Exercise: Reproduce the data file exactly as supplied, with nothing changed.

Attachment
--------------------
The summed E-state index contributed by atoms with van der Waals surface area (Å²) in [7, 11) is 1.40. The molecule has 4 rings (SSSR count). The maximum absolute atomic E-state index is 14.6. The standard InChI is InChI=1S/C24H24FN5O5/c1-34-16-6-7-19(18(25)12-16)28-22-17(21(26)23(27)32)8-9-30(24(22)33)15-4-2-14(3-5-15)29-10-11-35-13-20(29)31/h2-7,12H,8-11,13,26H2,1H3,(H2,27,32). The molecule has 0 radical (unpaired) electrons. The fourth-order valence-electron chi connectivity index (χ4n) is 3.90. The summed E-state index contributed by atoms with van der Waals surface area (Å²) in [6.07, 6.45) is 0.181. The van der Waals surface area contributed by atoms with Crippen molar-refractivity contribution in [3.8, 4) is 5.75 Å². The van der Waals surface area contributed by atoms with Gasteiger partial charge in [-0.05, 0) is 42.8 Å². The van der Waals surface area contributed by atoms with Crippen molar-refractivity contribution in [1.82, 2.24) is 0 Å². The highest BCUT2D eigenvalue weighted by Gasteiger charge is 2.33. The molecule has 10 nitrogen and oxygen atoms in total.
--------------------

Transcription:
The summed E-state index contributed by atoms with van der Waals surface area (Å²) in [7, 11) is 1.40. The molecule has 4 rings (SSSR count). The maximum absolute atomic E-state index is 14.6. The standard InChI is InChI=1S/C24H24FN5O5/c1-34-16-6-7-19(18(25)12-16)28-22-17(21(26)23(27)32)8-9-30(24(22)33)15-4-2-14(3-5-15)29-10-11-35-13-20(29)31/h2-7,12H,8-11,13,26H2,1H3,(H2,27,32). The molecule has 0 radical (unpaired) electrons. The fourth-order valence-electron chi connectivity index (χ4n) is 3.90. The summed E-state index contributed by atoms with van der Waals surface area (Å²) in [6.07, 6.45) is 0.181. The van der Waals surface area contributed by atoms with Crippen molar-refractivity contribution in [3.8, 4) is 5.75 Å². The van der Waals surface area contributed by atoms with Gasteiger partial charge in [-0.05, 0) is 42.8 Å². The van der Waals surface area contributed by atoms with Crippen molar-refractivity contribution in [1.82, 2.24) is 0 Å². The highest BCUT2D eigenvalue weighted by Gasteiger charge is 2.33. The molecule has 10 nitrogen and oxygen atoms in total.